(NewsNation) — U.S. Senators passed bipartisan gun legislation Thursday night, in a move to show the country it is willing to act quickly in the wake of mass shootings in Buffalo and Uvalde.
The Senate passed the bill 65-33, getting the 60 votes necessary in the evenly divided body. It will now move to the House.
Senators came to a bipartisan agreement on the 80-page gun bill earlier this week, voting 64-34 to advance the bill. Thursday’s procedural vote will prevent a filibuster from possibly blocking the legislation from moving to the House.
The legislation would toughen background checks for the youngest firearms buyers, require more sellers to conduct background checks, and beef up penalties on gun traffickers. It also would disburse money to states and communities to improve school safety and mental health initiatives.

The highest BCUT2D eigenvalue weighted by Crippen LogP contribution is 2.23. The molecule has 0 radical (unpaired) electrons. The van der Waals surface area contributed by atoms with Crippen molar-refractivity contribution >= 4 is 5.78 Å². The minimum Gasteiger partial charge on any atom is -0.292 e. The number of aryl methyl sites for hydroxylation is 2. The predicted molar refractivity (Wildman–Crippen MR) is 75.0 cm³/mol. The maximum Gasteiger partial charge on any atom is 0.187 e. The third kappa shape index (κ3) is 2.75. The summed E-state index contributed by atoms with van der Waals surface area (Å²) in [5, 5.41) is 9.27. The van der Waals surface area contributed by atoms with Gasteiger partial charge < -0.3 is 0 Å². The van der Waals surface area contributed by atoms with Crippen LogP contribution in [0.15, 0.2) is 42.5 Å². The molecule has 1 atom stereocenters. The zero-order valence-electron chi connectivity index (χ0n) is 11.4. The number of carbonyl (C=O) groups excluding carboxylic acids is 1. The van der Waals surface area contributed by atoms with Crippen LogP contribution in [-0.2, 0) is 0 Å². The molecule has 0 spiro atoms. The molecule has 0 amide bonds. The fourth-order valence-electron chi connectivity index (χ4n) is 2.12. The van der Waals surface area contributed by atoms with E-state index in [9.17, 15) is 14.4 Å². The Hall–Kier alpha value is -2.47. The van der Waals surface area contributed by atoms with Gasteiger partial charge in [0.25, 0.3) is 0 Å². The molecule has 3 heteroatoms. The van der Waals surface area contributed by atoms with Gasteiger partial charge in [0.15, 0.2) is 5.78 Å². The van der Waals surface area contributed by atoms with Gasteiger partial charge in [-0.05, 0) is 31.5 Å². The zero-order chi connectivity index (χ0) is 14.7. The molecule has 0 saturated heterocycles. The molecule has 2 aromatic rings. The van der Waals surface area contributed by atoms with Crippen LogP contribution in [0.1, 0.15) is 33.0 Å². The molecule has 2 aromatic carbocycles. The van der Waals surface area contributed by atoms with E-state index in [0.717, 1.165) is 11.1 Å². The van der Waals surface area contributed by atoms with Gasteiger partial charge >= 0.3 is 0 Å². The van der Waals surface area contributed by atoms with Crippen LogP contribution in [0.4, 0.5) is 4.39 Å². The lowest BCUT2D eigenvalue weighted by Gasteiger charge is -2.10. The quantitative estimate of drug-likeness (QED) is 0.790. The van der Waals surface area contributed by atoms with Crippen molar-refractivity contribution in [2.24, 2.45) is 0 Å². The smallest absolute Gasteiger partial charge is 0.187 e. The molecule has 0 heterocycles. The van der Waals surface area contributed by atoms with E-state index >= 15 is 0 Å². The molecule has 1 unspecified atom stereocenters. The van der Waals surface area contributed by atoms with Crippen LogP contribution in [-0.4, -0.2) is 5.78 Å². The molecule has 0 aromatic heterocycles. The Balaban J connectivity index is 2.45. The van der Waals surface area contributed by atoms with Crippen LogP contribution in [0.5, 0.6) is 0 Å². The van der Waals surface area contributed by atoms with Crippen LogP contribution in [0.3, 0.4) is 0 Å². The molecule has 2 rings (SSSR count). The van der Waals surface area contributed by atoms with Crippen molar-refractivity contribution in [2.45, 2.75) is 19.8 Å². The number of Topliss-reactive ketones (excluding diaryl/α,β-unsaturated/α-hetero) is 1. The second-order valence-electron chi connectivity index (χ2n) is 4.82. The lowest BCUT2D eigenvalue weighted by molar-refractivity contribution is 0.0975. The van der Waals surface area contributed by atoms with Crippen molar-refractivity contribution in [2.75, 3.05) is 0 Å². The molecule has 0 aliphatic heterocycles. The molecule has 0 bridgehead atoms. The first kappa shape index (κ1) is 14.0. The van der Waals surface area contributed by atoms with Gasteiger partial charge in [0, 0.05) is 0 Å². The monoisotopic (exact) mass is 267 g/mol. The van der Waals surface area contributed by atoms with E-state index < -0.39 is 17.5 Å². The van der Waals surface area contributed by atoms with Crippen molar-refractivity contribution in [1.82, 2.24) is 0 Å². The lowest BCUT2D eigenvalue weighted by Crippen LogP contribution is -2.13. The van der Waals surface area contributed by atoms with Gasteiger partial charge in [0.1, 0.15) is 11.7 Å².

The legislation would also prevent people convicted of domestic abuse, but are not married to their partners, from owning a firearm.
Aides told The Associated Press the move would cost $15 billion.
U.S. Senate Majority Whip Dick Durbin (D-IL) released the following statement:
This Senate just accomplished what hasn’t been possible in decades—passing bipartisan legislation that makes our nation safer from gun violence. To be clear: this bill doesn’t have everything I want, but it is a meaningful bipartisan compromise that will help reduce shootings and expand mental health care.
Now that this legislation has passed the Senate, I urge the House to pass it swiftly so it can become the law of the land and help save lives.
Thoughts and prayers and action. To all the families across America who mourn the loss of a gun victim, this bill offers more than sympathy—it offers hope. Let’s make this the beginning, not the end, of this lifesaving bipartisan dialogue.
The Associated Press contributed to this report.
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